Boo Williams – Outer Limits

8.5

December may have brought quite a few things to be sad about; the political situation is a complete and utter mess, the bitter coldness is upon us, the days are depressingly short, and perhaps the thought of dealing with a racist relative over a plate of Brussels sprouts is dampening any remaining festive cheer you can muster up.

Luckily, the escapism of music is a timeless gift that is here to save us all, and the extremely bouncy spirit of Outer Limits is the perfect antidote to glumness (albeit for a mere glorious seven minutes).

This exciting latest release from Boo Williams adds yet another notch to an extensive discography of anthemic tracks that he has amassed over a career spanning just shy of four decades. Starting off in 1981 influenced by the likes of Ron Hardy, he is widely acclaimed as having had a leading role in the second wave of Chicago’s house movement from the mid to late nineties, most importantly due to his work with the legendary Glenn Underground (whose tracks Williams continues to spin, such as in this Boiler Room set). He’s a key player in the game, which has earnt him regular spots at the greats like Panorama Bar, Fabric and Tresor, and he has put out tracks on numerous labels, ranging from Rush Hour to the Dutch imprint Djax.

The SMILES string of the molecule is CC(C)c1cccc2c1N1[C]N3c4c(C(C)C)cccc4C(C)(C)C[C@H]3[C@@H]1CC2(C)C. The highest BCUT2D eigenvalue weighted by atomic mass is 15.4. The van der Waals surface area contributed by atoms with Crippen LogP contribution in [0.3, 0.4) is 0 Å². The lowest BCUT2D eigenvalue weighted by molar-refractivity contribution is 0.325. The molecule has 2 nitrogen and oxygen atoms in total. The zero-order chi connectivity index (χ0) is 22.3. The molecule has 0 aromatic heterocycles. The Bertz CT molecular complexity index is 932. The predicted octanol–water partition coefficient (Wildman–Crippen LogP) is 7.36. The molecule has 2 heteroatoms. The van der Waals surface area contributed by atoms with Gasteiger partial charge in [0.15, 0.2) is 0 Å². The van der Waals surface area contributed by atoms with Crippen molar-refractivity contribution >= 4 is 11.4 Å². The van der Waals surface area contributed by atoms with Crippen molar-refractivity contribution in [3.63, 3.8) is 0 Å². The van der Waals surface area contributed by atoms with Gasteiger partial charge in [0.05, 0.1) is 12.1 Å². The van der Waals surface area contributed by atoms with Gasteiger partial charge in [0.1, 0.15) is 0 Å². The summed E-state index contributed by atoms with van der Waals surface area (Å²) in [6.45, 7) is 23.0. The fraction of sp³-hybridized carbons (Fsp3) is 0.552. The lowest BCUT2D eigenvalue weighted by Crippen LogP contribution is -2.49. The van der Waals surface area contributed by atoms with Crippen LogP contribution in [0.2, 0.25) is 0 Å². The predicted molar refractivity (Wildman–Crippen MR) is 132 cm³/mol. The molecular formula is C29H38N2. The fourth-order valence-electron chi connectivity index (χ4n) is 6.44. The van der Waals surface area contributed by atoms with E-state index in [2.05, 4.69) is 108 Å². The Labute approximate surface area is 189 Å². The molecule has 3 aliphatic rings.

In 1996, he released under the alias of Moon Man, suggesting himself in an interview with Fabric that this was because he feels on another planet when making music. The name of his new label, Boo Moonman, certainly pays homage to this, making Outer Limits the perfect debut as the pushing beats transcend through space and time to deliver a timeless punch. In just one seven minute track, Williams encapsulates all the twists and turns that we would hope for from an EP, showcasing his established skillset honed by years in the business. The snares slide in amongst the oscillating acid beats and the grounding bass line that marks its roots in Chicago house, culminating in a full-blown and extremely bouncy climax.

Outer Limits marks the beginning of an exciting new chapter in Boo Williams’ career, and if this EP is anything to go by, certainly one we will all want to stick around to hear.